Measuring The Element of Risk

In his last post, our resident adrenaline junkie, Kurtis Kristianson, gave us his thoughts on “The Gut Feeling.” Since then, a scary incident shook him up enough to get him thinking about fear and how we decide whether the risks involved in a life of adventure are worth it. – Highline

Recently I had the good fortune (if you want to call it that) of walking away from an ultra-light plane crash. Although I have had enough time to recover I still hear the same question over and over again about my “adventurous” lifestyle: ““Don’’t you think that what you do is far too risky?”” Or even better: “”You must have a Death Wish.””

For the last few months I have become fascinated with the concept of fear. But, when I read a recent article, When Mountaineering Gets You Thinking, that fascination shifted to the idea of risk. Risk is an interesting idea and after a day of looking at what is involved and thinking of how I go about determining risk, I came up with a simple set of factors and questions in order to visualize my own evaluation of personal risk.

In today’’s western culture, everyone thinks they are an authority on risk for everyone else and there is always someone determining what is an acceptable level of risk whether it is for safety or for entertainment. In fact, we are even making playgrounds so safe with railings and soft surfaces that children are losing the ability to develop their own ideas of consequences of risk (I don’’t need to get started on that debate). The reality as I see it is that true evaluation of risk is based on one’’s own personal perception.

My personal perception of risk is simple, and if you were to see what it looks like on paper you would see a graph with two axes (see below). The first axis is the vertical with FEAR at the top and COMFORT at the bottom. The second, horizontal axis has KNOWLEDGE (experience) at the left and CHANCE (unknown) at the right. Evaluation is simple and I don’’t need units to determine the level of risk I am getting involved in. All I need to think about is this: do the odds or unknowns about the situation I am moving into far outweigh my knowledge or experience? Is that marker on the continuum way too far out into the territory where I am just rolling the dice and no longer using my experience to play the game?

Our personal perception of risk. Graph courtesy Kurtis Kristianson.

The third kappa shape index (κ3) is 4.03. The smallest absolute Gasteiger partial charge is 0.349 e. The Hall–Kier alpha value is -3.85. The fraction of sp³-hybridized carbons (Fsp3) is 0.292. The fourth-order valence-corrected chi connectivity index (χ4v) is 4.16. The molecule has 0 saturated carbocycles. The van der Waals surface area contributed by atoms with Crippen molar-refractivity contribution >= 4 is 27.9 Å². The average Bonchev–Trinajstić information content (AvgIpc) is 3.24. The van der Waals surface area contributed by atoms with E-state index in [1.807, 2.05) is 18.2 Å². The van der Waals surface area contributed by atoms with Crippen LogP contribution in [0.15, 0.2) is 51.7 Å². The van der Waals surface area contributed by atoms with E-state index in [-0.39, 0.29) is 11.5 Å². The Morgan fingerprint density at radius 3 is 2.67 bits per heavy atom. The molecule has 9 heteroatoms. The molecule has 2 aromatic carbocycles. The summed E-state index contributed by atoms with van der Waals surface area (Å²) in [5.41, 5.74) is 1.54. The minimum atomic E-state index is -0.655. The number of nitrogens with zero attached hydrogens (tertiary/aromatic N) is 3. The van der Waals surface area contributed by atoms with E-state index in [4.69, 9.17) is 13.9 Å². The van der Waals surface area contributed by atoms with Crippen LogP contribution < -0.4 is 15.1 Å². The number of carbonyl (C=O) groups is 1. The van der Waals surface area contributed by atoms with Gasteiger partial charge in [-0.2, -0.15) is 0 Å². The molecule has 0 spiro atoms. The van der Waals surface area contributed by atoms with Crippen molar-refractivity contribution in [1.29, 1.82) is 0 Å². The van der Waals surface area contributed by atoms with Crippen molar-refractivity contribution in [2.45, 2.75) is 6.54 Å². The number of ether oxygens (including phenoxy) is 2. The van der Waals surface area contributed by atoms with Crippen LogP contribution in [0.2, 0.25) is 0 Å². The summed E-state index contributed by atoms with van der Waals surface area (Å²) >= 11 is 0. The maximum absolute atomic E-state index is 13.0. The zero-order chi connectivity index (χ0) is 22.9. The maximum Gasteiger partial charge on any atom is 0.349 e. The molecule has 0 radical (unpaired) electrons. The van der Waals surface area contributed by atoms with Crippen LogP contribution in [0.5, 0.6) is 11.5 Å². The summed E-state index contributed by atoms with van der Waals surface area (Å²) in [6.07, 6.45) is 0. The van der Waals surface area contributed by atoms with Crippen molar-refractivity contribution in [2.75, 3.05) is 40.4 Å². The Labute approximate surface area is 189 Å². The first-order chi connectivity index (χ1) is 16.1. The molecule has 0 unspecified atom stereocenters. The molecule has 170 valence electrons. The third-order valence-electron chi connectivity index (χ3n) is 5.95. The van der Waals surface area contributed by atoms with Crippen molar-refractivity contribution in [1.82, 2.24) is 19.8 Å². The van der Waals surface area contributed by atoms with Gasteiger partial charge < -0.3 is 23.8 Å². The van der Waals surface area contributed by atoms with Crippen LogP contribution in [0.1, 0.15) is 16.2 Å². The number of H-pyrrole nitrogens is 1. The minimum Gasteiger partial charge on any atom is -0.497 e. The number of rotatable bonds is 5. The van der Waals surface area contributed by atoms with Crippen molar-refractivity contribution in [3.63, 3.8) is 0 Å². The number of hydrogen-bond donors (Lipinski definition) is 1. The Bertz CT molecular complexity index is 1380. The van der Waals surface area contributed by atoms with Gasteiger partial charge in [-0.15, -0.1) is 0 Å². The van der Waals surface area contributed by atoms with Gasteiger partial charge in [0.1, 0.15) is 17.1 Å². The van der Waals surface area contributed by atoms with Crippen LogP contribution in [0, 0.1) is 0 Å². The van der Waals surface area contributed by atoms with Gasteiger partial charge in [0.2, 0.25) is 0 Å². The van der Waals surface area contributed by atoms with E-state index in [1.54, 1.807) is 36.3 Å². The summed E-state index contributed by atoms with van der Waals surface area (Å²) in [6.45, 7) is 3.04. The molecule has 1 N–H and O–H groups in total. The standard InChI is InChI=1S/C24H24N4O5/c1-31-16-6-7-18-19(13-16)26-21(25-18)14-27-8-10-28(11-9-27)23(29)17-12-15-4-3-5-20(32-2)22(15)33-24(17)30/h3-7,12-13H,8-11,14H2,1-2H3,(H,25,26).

While this balance between experience (knowledge) and the unknown (chance) is going on, the comfort level is starting to rise into the upper axis of fear. I personally think that raising and developing a healthy respect for fear at a steady rate is what we all are looking for when we push the envelope – a nice straight gradual line on the graph going up at an even pace. But, when the shit hits the fan and conditions change rapidly beyond our experience, the line turns to a curve with a sharp exponential arc shooting straight up. The opposite of this, however, is the more time we spend in these parts of the graph, the more we become authorities on evaluating our own personal levels of risk. The knowledge begins to level out the chance.

In most cases you cannot foresee the future or realistically know you will get into the sharp steep curve on this risk graph. But, experience and understanding of risk will keep you calm when the situation does escalate, not only minimizing the carnage but potentially keeping you alive.

What you CAN do is be prepared and use good judgement and your past experience to minimize the chance of something going wrong out there.

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Kurtis Kristianson is an adventure lifestyle photographer based in Southern Alberta. Last year he found that his day job was cutting into his photography and play time so did the responsible thing and quit the day job. Kurtis can now be found photographing extreme people who are living out their passions in and around the Canadian Rockies.

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